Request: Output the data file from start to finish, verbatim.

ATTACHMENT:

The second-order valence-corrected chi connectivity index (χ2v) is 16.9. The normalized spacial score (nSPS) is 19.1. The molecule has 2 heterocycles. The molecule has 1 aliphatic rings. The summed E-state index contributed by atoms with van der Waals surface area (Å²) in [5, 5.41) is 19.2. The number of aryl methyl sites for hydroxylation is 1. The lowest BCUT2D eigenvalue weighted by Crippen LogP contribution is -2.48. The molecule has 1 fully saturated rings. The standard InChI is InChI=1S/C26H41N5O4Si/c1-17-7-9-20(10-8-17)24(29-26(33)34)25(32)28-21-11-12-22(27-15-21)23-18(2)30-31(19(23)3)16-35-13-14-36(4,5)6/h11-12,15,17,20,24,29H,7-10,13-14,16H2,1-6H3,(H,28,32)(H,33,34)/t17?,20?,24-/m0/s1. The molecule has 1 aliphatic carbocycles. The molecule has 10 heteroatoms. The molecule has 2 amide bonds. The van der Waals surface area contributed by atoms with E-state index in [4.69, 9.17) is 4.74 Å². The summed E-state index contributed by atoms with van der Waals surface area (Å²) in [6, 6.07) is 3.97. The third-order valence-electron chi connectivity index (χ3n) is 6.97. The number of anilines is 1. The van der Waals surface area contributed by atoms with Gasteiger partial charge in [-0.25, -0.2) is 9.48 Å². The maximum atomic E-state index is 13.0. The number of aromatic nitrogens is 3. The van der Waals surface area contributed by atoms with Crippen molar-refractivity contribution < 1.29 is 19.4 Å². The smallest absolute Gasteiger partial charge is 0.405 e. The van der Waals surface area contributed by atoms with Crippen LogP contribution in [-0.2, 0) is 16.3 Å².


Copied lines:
The second-order valence-corrected chi connectivity index (χ2v) is 16.9. The normalized spacial score (nSPS) is 19.1. The molecule has 2 heterocycles. The molecule has 1 aliphatic rings. The summed E-state index contributed by atoms with van der Waals surface area (Å²) in [5, 5.41) is 19.2. The number of aryl methyl sites for hydroxylation is 1. The lowest BCUT2D eigenvalue weighted by Crippen LogP contribution is -2.48. The molecule has 1 fully saturated rings. The standard InChI is InChI=1S/C26H41N5O4Si/c1-17-7-9-20(10-8-17)24(29-26(33)34)25(32)28-21-11-12-22(27-15-21)23-18(2)30-31(19(23)3)16-35-13-14-36(4,5)6/h11-12,15,17,20,24,29H,7-10,13-14,16H2,1-6H3,(H,28,32)(H,33,34)/t17?,20?,24-/m0/s1. The molecule has 1 aliphatic carbocycles. The molecule has 10 heteroatoms. The molecule has 2 amide bonds. The van der Waals surface area contributed by atoms with E-state index in [4.69, 9.17) is 4.74 Å². The summed E-state index contributed by atoms with van der Waals surface area (Å²) in [6, 6.07) is 3.97. The third-order valence-electron chi connectivity index (χ3n) is 6.97. The number of anilines is 1. The van der Waals surface area contributed by atoms with Gasteiger partial charge in [-0.25, -0.2) is 9.48 Å². The maximum atomic E-state index is 13.0. The number of aromatic nitrogens is 3. The van der Waals surface area contributed by atoms with Crippen molar-refractivity contribution < 1.29 is 19.4 Å². The smallest absolute Gasteiger partial charge is 0.405 e. The van der Waals surface area contributed by atoms with Crippen LogP contribution in [-0.2, 0) is 16.3 Å².